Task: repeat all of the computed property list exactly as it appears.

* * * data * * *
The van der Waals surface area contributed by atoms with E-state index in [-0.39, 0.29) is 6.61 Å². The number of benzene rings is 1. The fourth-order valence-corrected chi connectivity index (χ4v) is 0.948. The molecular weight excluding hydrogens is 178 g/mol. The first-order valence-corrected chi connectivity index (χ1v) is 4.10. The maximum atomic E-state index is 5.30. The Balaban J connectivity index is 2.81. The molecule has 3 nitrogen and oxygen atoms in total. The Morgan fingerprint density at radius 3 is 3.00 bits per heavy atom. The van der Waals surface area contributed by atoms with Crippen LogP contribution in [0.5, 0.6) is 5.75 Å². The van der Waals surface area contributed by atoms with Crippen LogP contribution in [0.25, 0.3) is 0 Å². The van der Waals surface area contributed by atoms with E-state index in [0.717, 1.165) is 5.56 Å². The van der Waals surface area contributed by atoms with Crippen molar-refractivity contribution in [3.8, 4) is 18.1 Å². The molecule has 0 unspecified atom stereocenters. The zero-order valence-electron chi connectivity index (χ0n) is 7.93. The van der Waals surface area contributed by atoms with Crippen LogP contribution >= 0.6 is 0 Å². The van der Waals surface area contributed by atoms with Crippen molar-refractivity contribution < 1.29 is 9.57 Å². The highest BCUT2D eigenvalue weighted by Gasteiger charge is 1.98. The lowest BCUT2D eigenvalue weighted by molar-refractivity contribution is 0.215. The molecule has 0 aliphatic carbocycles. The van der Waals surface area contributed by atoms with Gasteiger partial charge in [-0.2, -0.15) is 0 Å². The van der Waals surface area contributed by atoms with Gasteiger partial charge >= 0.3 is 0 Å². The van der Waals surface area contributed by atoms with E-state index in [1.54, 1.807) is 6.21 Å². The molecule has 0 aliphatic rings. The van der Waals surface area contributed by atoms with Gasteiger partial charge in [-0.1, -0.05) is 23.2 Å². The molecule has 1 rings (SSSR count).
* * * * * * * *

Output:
The van der Waals surface area contributed by atoms with E-state index in [-0.39, 0.29) is 6.61 Å². The number of benzene rings is 1. The fourth-order valence-corrected chi connectivity index (χ4v) is 0.948. The molecular weight excluding hydrogens is 178 g/mol. The first-order valence-corrected chi connectivity index (χ1v) is 4.10. The maximum atomic E-state index is 5.30. The Balaban J connectivity index is 2.81. The molecule has 3 nitrogen and oxygen atoms in total. The Morgan fingerprint density at radius 3 is 3.00 bits per heavy atom. The van der Waals surface area contributed by atoms with Crippen LogP contribution in [0.5, 0.6) is 5.75 Å². The van der Waals surface area contributed by atoms with Crippen LogP contribution in [0.25, 0.3) is 0 Å². The van der Waals surface area contributed by atoms with E-state index in [0.717, 1.165) is 5.56 Å². The van der Waals surface area contributed by atoms with Crippen molar-refractivity contribution in [3.8, 4) is 18.1 Å². The molecule has 0 unspecified atom stereocenters. The zero-order valence-electron chi connectivity index (χ0n) is 7.93. The van der Waals surface area contributed by atoms with Crippen LogP contribution >= 0.6 is 0 Å². The van der Waals surface area contributed by atoms with Crippen molar-refractivity contribution < 1.29 is 9.57 Å². The highest BCUT2D eigenvalue weighted by Gasteiger charge is 1.98. The lowest BCUT2D eigenvalue weighted by molar-refractivity contribution is 0.215. The molecule has 0 aliphatic carbocycles. The van der Waals surface area contributed by atoms with Gasteiger partial charge in [-0.2, -0.15) is 0 Å². The van der Waals surface area contributed by atoms with Gasteiger partial charge >= 0.3 is 0 Å². The van der Waals surface area contributed by atoms with E-state index in [1.54, 1.807) is 6.21 Å². The molecule has 0 aliphatic rings. The van der Waals surface area contributed by atoms with Gasteiger partial charge in [-0.1, -0.05) is 23.2 Å². The molecule has 1 rings (SSSR count).